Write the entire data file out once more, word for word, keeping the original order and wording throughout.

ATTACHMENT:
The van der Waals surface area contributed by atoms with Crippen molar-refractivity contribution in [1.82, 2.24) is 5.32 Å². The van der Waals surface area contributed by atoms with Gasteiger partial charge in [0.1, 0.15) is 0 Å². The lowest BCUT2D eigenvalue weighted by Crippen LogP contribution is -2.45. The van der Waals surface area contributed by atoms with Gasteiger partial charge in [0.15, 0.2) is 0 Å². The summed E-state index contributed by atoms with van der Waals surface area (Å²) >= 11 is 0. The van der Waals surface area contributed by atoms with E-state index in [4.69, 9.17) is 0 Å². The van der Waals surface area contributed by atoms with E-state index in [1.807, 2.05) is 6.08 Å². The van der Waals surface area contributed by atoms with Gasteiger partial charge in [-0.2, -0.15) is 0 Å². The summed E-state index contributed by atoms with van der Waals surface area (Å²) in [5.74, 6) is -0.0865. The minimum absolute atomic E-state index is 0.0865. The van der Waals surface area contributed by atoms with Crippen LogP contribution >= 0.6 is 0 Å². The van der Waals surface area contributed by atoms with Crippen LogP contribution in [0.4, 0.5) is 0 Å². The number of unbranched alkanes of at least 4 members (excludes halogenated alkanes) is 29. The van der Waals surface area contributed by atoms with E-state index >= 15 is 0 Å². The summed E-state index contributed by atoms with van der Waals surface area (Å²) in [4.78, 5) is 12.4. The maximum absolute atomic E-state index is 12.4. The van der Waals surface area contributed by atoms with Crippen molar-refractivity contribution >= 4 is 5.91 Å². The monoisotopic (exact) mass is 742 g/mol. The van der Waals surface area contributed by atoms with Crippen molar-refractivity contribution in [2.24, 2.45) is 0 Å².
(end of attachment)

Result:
The van der Waals surface area contributed by atoms with Crippen molar-refractivity contribution in [1.82, 2.24) is 5.32 Å². The van der Waals surface area contributed by atoms with Gasteiger partial charge in [0.1, 0.15) is 0 Å². The lowest BCUT2D eigenvalue weighted by Crippen LogP contribution is -2.45. The van der Waals surface area contributed by atoms with Gasteiger partial charge in [0.15, 0.2) is 0 Å². The summed E-state index contributed by atoms with van der Waals surface area (Å²) >= 11 is 0. The van der Waals surface area contributed by atoms with E-state index in [4.69, 9.17) is 0 Å². The van der Waals surface area contributed by atoms with E-state index in [1.807, 2.05) is 6.08 Å². The van der Waals surface area contributed by atoms with Gasteiger partial charge in [-0.2, -0.15) is 0 Å². The summed E-state index contributed by atoms with van der Waals surface area (Å²) in [5.74, 6) is -0.0865. The minimum absolute atomic E-state index is 0.0865. The van der Waals surface area contributed by atoms with Crippen LogP contribution >= 0.6 is 0 Å². The van der Waals surface area contributed by atoms with Crippen LogP contribution in [0.4, 0.5) is 0 Å². The number of unbranched alkanes of at least 4 members (excludes halogenated alkanes) is 29. The van der Waals surface area contributed by atoms with E-state index >= 15 is 0 Å². The summed E-state index contributed by atoms with van der Waals surface area (Å²) in [4.78, 5) is 12.4. The maximum absolute atomic E-state index is 12.4. The van der Waals surface area contributed by atoms with Crippen molar-refractivity contribution >= 4 is 5.91 Å². The monoisotopic (exact) mass is 742 g/mol. The van der Waals surface area contributed by atoms with Crippen molar-refractivity contribution in [2.24, 2.45) is 0 Å².